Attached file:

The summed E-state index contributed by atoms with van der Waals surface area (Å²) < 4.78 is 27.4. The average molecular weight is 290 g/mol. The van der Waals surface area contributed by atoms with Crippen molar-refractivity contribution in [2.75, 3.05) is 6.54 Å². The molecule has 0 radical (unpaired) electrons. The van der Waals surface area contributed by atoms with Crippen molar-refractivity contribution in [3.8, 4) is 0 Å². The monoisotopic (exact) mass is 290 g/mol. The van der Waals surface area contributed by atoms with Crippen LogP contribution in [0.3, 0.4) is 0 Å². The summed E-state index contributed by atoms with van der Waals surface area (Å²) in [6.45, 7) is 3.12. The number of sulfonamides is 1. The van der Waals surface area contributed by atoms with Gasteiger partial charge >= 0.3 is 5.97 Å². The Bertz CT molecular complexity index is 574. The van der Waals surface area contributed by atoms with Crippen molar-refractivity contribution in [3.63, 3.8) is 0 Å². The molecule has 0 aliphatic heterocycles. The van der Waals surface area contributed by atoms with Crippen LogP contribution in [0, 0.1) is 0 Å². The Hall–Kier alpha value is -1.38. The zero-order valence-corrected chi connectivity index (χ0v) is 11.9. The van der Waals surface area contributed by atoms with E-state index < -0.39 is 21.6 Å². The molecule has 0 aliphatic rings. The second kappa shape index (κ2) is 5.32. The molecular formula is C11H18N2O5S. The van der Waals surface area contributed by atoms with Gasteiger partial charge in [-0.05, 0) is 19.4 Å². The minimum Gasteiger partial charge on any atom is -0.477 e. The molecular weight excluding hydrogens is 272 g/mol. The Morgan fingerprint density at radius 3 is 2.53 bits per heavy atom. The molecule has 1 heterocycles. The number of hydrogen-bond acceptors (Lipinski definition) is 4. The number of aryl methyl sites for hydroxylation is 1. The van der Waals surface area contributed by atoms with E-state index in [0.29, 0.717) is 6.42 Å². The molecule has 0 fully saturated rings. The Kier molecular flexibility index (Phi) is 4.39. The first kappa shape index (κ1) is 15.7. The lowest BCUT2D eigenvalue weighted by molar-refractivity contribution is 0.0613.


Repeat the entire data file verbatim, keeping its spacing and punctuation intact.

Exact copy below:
The summed E-state index contributed by atoms with van der Waals surface area (Å²) < 4.78 is 27.4. The average molecular weight is 290 g/mol. The van der Waals surface area contributed by atoms with Crippen molar-refractivity contribution in [2.75, 3.05) is 6.54 Å². The molecule has 0 radical (unpaired) electrons. The van der Waals surface area contributed by atoms with Crippen molar-refractivity contribution in [3.8, 4) is 0 Å². The monoisotopic (exact) mass is 290 g/mol. The van der Waals surface area contributed by atoms with Crippen LogP contribution in [0.3, 0.4) is 0 Å². The summed E-state index contributed by atoms with van der Waals surface area (Å²) in [6.45, 7) is 3.12. The number of sulfonamides is 1. The van der Waals surface area contributed by atoms with Gasteiger partial charge >= 0.3 is 5.97 Å². The Bertz CT molecular complexity index is 574. The van der Waals surface area contributed by atoms with Crippen molar-refractivity contribution in [3.63, 3.8) is 0 Å². The molecule has 0 aliphatic heterocycles. The van der Waals surface area contributed by atoms with Crippen LogP contribution in [0, 0.1) is 0 Å². The Hall–Kier alpha value is -1.38. The zero-order valence-corrected chi connectivity index (χ0v) is 11.9. The van der Waals surface area contributed by atoms with E-state index < -0.39 is 21.6 Å². The molecule has 0 aliphatic rings. The second kappa shape index (κ2) is 5.32. The molecular formula is C11H18N2O5S. The van der Waals surface area contributed by atoms with Gasteiger partial charge in [-0.05, 0) is 19.4 Å². The minimum Gasteiger partial charge on any atom is -0.477 e. The molecular weight excluding hydrogens is 272 g/mol. The Morgan fingerprint density at radius 3 is 2.53 bits per heavy atom. The molecule has 1 heterocycles. The number of hydrogen-bond acceptors (Lipinski definition) is 4. The number of aryl methyl sites for hydroxylation is 1. The van der Waals surface area contributed by atoms with E-state index in [0.29, 0.717) is 6.42 Å². The molecule has 0 fully saturated rings. The Kier molecular flexibility index (Phi) is 4.39. The first kappa shape index (κ1) is 15.7. The lowest BCUT2D eigenvalue weighted by molar-refractivity contribution is 0.0613.